Why are more badgers being killed this year then? DEFRA have tripled the number of licenses issued compared to last year. There is a great amount of opposition yet to give the farmers something in efforts to eradicate TB they take us back to what always seems to be the answer within our countryside, kill it. DEFRA, Andrea Leadsom, and the majority of farmers represented by the NFU (and maybe a few more) are obviously content that their ‘strategy’ (AKA slaughter) is and will deliver results. Yet not one animal that has been culled has been tested for TB since the culls began in 2012.

The role out for this year is massive. To reach minimum targets, marksmen are going to have to kill 10,000 badgers between now and the end of November. No one has given any justification for this, yet it’s already taking place. We’re being ripped off and they won’t listen to a word we say. That doesn’t mean we may as well give up because we have to make them listen. They’re not stupid, they know it isn’t going to give them any results, even if they were to wipe out every badger in  England. Why are they robbing us then?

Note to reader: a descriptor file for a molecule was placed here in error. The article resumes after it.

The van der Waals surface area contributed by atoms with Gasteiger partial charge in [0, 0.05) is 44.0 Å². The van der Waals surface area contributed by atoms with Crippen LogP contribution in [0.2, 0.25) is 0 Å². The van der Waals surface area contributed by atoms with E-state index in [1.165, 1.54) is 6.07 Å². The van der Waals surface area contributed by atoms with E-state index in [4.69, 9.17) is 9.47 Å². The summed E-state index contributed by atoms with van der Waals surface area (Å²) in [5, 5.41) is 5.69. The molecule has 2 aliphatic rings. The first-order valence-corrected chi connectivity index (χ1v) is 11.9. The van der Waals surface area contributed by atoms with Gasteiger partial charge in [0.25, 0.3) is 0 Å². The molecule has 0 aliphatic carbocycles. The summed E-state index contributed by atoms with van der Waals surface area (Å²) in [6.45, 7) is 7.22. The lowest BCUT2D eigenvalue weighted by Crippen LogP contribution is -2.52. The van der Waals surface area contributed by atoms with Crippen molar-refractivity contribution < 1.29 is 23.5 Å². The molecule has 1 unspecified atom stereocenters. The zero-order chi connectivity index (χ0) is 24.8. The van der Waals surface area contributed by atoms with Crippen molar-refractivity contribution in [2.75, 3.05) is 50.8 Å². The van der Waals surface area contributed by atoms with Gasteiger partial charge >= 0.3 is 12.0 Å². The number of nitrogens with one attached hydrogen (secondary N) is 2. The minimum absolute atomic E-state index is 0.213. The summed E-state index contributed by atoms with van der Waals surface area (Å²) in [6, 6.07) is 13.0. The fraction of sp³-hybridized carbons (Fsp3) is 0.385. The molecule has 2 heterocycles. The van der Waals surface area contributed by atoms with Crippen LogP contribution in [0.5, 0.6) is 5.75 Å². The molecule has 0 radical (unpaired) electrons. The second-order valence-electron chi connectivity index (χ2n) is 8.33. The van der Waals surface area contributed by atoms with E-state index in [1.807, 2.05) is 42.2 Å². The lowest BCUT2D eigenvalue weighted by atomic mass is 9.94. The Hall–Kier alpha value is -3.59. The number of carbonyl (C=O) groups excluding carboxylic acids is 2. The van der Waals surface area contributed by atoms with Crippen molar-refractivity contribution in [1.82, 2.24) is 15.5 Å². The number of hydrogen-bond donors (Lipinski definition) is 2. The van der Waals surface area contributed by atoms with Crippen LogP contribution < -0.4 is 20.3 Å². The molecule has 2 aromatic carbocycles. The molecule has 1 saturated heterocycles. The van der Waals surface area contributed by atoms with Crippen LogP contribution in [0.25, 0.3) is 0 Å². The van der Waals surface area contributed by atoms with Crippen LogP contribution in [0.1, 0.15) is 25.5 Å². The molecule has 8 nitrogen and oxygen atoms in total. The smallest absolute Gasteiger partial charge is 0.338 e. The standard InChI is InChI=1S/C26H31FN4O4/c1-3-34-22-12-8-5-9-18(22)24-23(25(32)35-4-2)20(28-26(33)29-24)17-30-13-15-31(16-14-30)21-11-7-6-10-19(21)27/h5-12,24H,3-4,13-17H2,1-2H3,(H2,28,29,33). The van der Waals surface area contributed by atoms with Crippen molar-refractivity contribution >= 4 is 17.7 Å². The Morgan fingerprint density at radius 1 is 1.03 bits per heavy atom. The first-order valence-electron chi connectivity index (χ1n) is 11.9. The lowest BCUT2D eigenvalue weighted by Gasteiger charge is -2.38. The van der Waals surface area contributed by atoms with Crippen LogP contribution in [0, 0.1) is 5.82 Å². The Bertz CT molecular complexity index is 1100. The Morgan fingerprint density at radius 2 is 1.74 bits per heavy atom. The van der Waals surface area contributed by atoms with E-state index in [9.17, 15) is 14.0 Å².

We’ve got the facts though and therefore we’re right. It must end and we’ll win. Please do what you can; whether that’s signing the petition recently set up, support campaigns from the Badger Trust, donate to their cause, take a look at what your local badger group is doing, write to your local MP or anything, it’s worth it.